In a rapidly gentrifying neighbourhood under continuous and tumultuous change, Kingsgate Mall still stands.
Occupying a corner piece of land where East Broadway meets Kingsway in Mount Pleasant, Kingsgate has long been a community hub that still embraces the “come as you are” attitude the neighbourhood had long before the hipsters in the aughts moved in.
“You don’t have to go anywhere else. All you need is here,” Glenn Anderson, Facility Operator at Kingsgate Mall, told Daily Hive Urbanized. “It’s pretty much a one-stop shop.”
Anderson decorated the mall for the fall season, stringing autumnal leaf garlands and cut-out pumpkins from the ceiling. Shoppers whiz beneath the maple leaves on their way to stock up on beers at the BC Liquor Store or get their prescription from the Shoppers Drug Mart.
Kingsgate Mall puts a lot of effort into its holiday events. This winter, kids can take pictures with Santa for $10 – and parents will recognize that’s more affordable than anywhere else in the city.
The now 50-year-old mall is home to a mix of mom-and-pop shops amidst big box stores. If this mall were a person, Anderson says it would be a down-home, blue-collar worker. “We welcome everyone here.”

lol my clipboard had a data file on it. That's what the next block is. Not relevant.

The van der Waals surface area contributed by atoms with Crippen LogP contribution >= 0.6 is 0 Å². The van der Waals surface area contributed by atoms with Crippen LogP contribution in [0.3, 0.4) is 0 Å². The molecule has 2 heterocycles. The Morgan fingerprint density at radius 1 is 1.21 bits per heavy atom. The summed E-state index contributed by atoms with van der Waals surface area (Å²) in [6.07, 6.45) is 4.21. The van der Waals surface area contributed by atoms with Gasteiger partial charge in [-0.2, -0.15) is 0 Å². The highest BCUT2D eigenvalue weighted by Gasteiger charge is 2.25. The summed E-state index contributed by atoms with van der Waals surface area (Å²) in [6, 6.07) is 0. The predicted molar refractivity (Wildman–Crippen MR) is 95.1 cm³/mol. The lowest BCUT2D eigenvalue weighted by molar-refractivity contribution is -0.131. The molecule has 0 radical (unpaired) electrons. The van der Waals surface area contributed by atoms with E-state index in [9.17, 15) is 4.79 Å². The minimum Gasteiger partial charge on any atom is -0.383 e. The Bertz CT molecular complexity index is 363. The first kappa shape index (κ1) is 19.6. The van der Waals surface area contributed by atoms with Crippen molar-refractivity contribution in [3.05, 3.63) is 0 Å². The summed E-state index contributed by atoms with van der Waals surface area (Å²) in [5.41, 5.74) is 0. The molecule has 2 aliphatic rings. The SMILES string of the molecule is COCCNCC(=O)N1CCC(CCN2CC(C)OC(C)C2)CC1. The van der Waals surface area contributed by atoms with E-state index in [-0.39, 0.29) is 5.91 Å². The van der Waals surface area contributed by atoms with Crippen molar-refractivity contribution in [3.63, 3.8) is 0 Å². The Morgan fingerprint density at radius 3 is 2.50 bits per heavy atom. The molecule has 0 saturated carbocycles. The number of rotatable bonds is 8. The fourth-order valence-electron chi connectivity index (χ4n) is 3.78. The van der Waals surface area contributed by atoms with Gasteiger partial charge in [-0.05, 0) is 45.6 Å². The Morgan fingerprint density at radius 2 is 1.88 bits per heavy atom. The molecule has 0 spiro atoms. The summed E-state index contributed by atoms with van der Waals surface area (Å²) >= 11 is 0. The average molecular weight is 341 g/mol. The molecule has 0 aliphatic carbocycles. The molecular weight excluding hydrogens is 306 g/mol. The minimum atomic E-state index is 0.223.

To get a glimpse of the heart of this mall, you need only pass by the BCLC Lotto Centre.
You’ll see folks gathered at nearby tables playing KENO together. You’ll hear a charismatic BCLC employee helping the regulars get their scratch tickets, moving as fast as a bartender on a busy night.
“Are you doing okay?” the attendant asked me as I paid for a Lotto Max ticket with one extra. “I’m doing great, just waiting for someone to win this $70 million jackpot,” I said.
“You’re waiting for you,” he said. “You’re the one who’s going to win. When you came here, you had no chance. And now, you have a chance!” I haven’t experienced kind words or genuine care while buying a lottery ticket before.
And that spirit of care and community abounds.
“How’s my sparkling girl?” one mall regular asked a girl working at the Chai69 Cafe, the only food service establishment in the mall. “I’m okay,” the girl replied. “You’re not okay. Where’s that smile?” the mall regular asked.
Even celebrities like the Arkells and Tegan and Sara have a soft spot for the mall.
They filmed a music video for “Teenage Tears” after hours here with the Arkells. Kingsgate’s Anderson said he liked how the setting fit the song so well.
Apart from playing KENO or filming a music video, there’s a ton to do at the mall.
From high-tech VR gaming at Zero Latency and grocery shopping at Buy-Low Foods to vintage shopping at STOXX Vintage or browsing rent-to-own furniture at Easyhome – you won’t find this eclectic mix of retailers anywhere else.
As condos pop up around Kingsgate like mushrooms after the rain, the mall’s future is uncertain. It’s owned by the Vancouver School Board, and trustees have talked about developing it to include housing.
For now, its existence feels like a radical resistance that puts community first – a rarity in Vancouver.
- You might also like:
- Weird and wonderful Kingsgate Mall featured in music video